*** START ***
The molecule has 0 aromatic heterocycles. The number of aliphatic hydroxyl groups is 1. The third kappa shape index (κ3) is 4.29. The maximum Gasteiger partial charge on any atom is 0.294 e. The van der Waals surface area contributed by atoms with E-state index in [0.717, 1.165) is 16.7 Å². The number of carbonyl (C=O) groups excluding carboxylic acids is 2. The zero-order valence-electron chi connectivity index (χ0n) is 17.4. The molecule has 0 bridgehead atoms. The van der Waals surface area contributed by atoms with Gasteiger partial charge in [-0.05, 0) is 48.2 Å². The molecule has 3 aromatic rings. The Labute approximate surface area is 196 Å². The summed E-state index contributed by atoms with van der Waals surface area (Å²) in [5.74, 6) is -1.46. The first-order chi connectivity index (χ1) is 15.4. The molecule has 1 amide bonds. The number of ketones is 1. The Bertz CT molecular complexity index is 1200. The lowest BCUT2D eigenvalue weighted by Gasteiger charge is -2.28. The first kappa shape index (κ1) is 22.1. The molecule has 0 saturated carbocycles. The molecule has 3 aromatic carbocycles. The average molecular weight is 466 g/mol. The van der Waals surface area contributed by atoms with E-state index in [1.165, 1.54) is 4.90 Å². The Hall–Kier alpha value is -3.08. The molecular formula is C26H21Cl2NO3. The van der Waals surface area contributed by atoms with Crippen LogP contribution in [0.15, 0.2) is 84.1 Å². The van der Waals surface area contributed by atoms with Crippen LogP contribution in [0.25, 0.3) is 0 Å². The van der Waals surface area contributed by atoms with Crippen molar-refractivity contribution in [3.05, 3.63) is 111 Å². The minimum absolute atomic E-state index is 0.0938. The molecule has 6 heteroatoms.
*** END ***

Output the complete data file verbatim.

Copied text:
The molecule has 0 aromatic heterocycles. The number of aliphatic hydroxyl groups is 1. The third kappa shape index (κ3) is 4.29. The maximum Gasteiger partial charge on any atom is 0.294 e. The van der Waals surface area contributed by atoms with E-state index in [0.717, 1.165) is 16.7 Å². The number of carbonyl (C=O) groups excluding carboxylic acids is 2. The zero-order valence-electron chi connectivity index (χ0n) is 17.4. The molecule has 0 bridgehead atoms. The van der Waals surface area contributed by atoms with Gasteiger partial charge in [-0.05, 0) is 48.2 Å². The molecule has 3 aromatic rings. The Labute approximate surface area is 196 Å². The summed E-state index contributed by atoms with van der Waals surface area (Å²) in [5.74, 6) is -1.46. The first-order chi connectivity index (χ1) is 15.4. The molecule has 1 amide bonds. The number of ketones is 1. The Bertz CT molecular complexity index is 1200. The lowest BCUT2D eigenvalue weighted by Gasteiger charge is -2.28. The first kappa shape index (κ1) is 22.1. The molecule has 0 saturated carbocycles. The molecule has 3 aromatic carbocycles. The average molecular weight is 466 g/mol. The van der Waals surface area contributed by atoms with E-state index in [1.165, 1.54) is 4.90 Å². The Hall–Kier alpha value is -3.08. The molecular formula is C26H21Cl2NO3. The van der Waals surface area contributed by atoms with Crippen LogP contribution in [0.15, 0.2) is 84.1 Å². The van der Waals surface area contributed by atoms with Crippen LogP contribution in [0.25, 0.3) is 0 Å². The van der Waals surface area contributed by atoms with Crippen molar-refractivity contribution in [3.05, 3.63) is 111 Å². The minimum absolute atomic E-state index is 0.0938. The molecule has 6 heteroatoms.